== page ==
I bought the Rocker aluminum plate (regular size). I am very happy
with it. Later I upgraded to the Rockler/Jessem Mast'r Lift. Same
size as the first plate, so it was a sweet upgrade. And I am very
happy with the Rockler/jessem Mast'r lift.
Woodpecker has the lifts, plates and patterns. The patterns run about $10
but you can make your own pattern and use a pattern bit to run around the
inside of your patten to finish trim the opening. Check MLCS for a free
routing manual but I don't think it covers this. Still, "free" anything is
good. Hylton & Matlack wrote a good text, "Woodworking with the Router" and
that's a good text to have on hand.
I haven't tried this one yet, but it looks interesting:
I'll probably try it soon, since my router has been sticking up through a 2"
hole in a particle board top for about 15 years and it's time to move up..
I'm figuring that it must be pretty simple since they offer to provide a new
base plate if you follow instructions and still screw it up... YMWV
Please remove splinters before emailing
I have this one and like it. Pretty easy to do - instructions were
clear and the jig was easy to use. Just make sure to keep the groove
it sits in clean and the registration screw and rubber gasket tight -
mine works loose. and has fallen out. Haven't lost it though.
I just bought a regular size Rockler aluminum plate, a 3 1/4 HP porter
cable router and a 4' x 2' melemine (sp?) shelf. What I did was built
a quick template out of plywood.
1: The aluminum plate was something like 11 x 8 (maybe 11 1/4 x 8,)
so I measured a router base I had from edge to the straight bit. It
was 3 inches, so I made my template a rectangle of 14x11. I clamped
the template to the shelf, then and cut out the out a ring that was a
smidge over 1/4 inch deep. 1/4 inch is the depth of the Rockler
plate. The ring was roughly 3/4 inch wide. Now I had the rabbit that
my plate would fit into, but the hole wasn't there yet.
2: I cut out four 3/4 inch plywood strips to fit inside the edges of
my template (to make the template a little smaller rectangle.) I
dropped the depth of my bit to go through the shelf material and cut
out the hole. I think 1/2 inch rabbit would have been perfect (see
3: Check the plate for fit into the rabbit. Where the corners were
routed out, a little more material gone than I needed. I used a 1/4"
straight router bit, a larger bit would probably route it out
perfectly. I don't think it will hinder anything as long as the plate
fits nice and tight.
4: I re-enforced the corners of the routed hole with some 3/4 inch oak
scraps. I felt that the particle board might not hold up the router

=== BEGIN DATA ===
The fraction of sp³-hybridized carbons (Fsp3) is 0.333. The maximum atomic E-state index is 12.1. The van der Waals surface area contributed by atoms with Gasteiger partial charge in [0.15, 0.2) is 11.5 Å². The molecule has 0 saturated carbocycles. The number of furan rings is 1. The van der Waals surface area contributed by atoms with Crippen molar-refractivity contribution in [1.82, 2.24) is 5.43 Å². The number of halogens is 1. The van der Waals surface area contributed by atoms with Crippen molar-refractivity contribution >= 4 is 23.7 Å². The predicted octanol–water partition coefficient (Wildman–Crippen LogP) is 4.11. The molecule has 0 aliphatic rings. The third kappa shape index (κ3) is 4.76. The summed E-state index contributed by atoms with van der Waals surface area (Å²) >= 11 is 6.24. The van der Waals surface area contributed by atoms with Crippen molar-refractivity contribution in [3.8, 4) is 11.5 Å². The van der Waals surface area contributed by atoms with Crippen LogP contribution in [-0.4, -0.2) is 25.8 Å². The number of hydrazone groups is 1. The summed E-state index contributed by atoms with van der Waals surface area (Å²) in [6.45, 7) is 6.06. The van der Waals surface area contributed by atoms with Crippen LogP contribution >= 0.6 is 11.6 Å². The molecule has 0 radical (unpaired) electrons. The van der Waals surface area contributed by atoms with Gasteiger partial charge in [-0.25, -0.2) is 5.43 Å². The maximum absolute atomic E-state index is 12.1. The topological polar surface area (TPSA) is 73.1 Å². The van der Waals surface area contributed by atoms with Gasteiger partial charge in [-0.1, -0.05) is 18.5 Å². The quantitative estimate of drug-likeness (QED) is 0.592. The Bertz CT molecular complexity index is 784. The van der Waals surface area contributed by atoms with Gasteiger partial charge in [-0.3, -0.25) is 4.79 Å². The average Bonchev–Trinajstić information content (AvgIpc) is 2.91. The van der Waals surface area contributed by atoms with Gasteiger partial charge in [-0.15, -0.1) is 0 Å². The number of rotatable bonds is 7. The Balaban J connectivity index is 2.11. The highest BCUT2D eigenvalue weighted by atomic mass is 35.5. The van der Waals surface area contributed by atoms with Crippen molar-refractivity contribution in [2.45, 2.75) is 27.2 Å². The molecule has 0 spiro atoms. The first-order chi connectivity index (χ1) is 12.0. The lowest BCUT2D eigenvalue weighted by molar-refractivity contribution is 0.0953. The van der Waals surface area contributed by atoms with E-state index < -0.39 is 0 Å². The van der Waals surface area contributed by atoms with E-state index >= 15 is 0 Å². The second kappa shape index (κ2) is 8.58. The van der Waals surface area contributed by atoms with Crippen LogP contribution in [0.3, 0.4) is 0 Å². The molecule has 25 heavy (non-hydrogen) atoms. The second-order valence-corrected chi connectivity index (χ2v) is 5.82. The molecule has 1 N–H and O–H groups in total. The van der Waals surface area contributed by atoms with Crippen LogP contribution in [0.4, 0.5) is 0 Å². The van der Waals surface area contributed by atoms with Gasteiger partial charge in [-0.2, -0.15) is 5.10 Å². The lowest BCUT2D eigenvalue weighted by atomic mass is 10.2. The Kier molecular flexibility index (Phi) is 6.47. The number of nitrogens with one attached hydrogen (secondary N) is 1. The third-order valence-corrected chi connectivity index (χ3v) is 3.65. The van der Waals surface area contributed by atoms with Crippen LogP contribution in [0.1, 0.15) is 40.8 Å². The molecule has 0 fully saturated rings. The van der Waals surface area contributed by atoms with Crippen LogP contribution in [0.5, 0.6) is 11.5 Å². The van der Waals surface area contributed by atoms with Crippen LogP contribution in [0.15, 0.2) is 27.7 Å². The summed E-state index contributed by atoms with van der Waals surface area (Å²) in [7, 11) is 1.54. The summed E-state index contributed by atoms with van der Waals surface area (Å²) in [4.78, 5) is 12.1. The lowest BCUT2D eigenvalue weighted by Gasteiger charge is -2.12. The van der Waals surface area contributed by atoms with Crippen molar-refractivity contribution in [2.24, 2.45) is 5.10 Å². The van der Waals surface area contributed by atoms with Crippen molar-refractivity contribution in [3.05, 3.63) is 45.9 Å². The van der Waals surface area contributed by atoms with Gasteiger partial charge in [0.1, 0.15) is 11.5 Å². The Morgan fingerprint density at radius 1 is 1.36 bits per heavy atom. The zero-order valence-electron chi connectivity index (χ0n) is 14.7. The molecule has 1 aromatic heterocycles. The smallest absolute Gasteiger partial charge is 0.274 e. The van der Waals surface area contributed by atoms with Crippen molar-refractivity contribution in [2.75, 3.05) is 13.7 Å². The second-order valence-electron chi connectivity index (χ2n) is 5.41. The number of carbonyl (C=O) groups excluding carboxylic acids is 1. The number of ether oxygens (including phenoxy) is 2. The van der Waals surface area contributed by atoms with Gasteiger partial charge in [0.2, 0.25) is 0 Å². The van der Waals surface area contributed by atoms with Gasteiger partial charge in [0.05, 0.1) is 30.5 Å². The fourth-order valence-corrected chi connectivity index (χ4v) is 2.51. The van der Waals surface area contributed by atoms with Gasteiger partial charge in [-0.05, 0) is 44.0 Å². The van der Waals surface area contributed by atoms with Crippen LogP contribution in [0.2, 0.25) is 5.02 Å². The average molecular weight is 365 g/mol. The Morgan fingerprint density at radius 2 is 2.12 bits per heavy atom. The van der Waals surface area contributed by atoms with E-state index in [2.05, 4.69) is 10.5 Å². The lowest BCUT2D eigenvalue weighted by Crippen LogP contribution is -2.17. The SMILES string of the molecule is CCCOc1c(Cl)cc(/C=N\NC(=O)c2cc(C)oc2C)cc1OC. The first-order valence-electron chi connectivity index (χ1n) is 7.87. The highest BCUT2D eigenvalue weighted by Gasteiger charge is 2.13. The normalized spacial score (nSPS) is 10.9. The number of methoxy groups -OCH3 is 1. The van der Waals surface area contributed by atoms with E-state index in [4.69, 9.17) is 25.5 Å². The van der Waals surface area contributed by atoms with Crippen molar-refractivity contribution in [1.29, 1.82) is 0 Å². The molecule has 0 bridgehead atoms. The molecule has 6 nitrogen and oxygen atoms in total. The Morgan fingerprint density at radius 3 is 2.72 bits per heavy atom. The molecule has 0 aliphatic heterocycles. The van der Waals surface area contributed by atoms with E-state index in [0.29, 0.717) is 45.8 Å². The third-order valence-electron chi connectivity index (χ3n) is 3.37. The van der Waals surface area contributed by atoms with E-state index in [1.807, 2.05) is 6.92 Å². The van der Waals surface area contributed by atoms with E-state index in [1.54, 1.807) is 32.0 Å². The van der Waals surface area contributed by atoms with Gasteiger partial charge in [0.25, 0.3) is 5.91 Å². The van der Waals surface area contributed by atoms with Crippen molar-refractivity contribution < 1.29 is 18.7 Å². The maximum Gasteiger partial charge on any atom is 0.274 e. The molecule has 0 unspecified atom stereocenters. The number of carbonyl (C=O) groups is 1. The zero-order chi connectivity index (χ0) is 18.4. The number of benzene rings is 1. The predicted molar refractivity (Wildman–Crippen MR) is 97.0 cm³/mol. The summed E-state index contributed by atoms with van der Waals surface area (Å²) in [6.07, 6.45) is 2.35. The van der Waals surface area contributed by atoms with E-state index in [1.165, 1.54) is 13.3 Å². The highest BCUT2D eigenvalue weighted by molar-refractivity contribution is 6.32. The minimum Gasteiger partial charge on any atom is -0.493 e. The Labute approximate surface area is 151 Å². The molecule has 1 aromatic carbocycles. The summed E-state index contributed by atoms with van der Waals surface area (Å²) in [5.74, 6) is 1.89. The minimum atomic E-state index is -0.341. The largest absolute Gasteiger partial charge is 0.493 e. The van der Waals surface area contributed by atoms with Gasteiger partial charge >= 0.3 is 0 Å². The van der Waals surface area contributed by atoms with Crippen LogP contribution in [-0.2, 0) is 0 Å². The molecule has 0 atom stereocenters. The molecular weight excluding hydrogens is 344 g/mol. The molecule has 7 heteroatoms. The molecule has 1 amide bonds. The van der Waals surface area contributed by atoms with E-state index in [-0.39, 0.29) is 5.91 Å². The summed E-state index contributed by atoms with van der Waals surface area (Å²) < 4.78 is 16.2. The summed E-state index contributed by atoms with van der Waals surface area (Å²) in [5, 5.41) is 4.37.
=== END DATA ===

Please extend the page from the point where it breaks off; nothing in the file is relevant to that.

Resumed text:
with plate over time. To change the bits I pull the router/plate out
of the table when necessary.
5: I cut a hole out of my workbench and put in it's place the shelf
(or what I now call my "router table top.")
6: The 3 1/4 HP router was a tight fit to the hole, so I had to trim
the edges of my router plate hole in a few spots with a jig saw. The
3/4 in groove was a little too much, but a 1/4 inch trim here and
there allowed the router to fit properly.
7: Route away!
The router plate doesn't seem to move at all with the weight of the
router and a workpiece pressing down on the plate but I might try to
do something to actually lock the plate into position. After writing
this, I am wondering if the router plate is usually screwed to the
table? There doesn't seem to be any way to do this with the Rockler
plate. I guess all will be good as long as the plate fits tightly
into the rabbit.
More info than asked for, but I hope this helps,
I had a router plate cut from solid surface counter top material and
wound up cutting four boards about 4" wide and making a frame that fit
it tightl. Then, with a top-bearing router bit, I cut the rabbit.
Then, I used a 3/4" bottom cutting carbide bit to cut out the rest of
the opening to the same depth. (I was using a Formica-laminated 1.25"
thick MDF Table top that I salvaged from a Subway Restaurant
renovation for the router table). Then, I used a spiral up cut carbide
5/16" bit and cirle cutter to remove a circle of material large enough
to allow the PC 690 to slip through. I do not believe I will need to
fasten the plate to the table, but may want to devise some adjusters
to allow leveling the plate with the table top surface.
WHAT I NEED NOW are three of those tracks one installs to hold the
fence and lock in accessories (hold downs, etc.) Anyone know where
they are cheap?
HomeOwnersHub.com is a website for homeowners and building and maintenance pros. It is not affiliated with any of the manufacturers or service providers discussed here.
All logos and trade names are the property of their respective owners.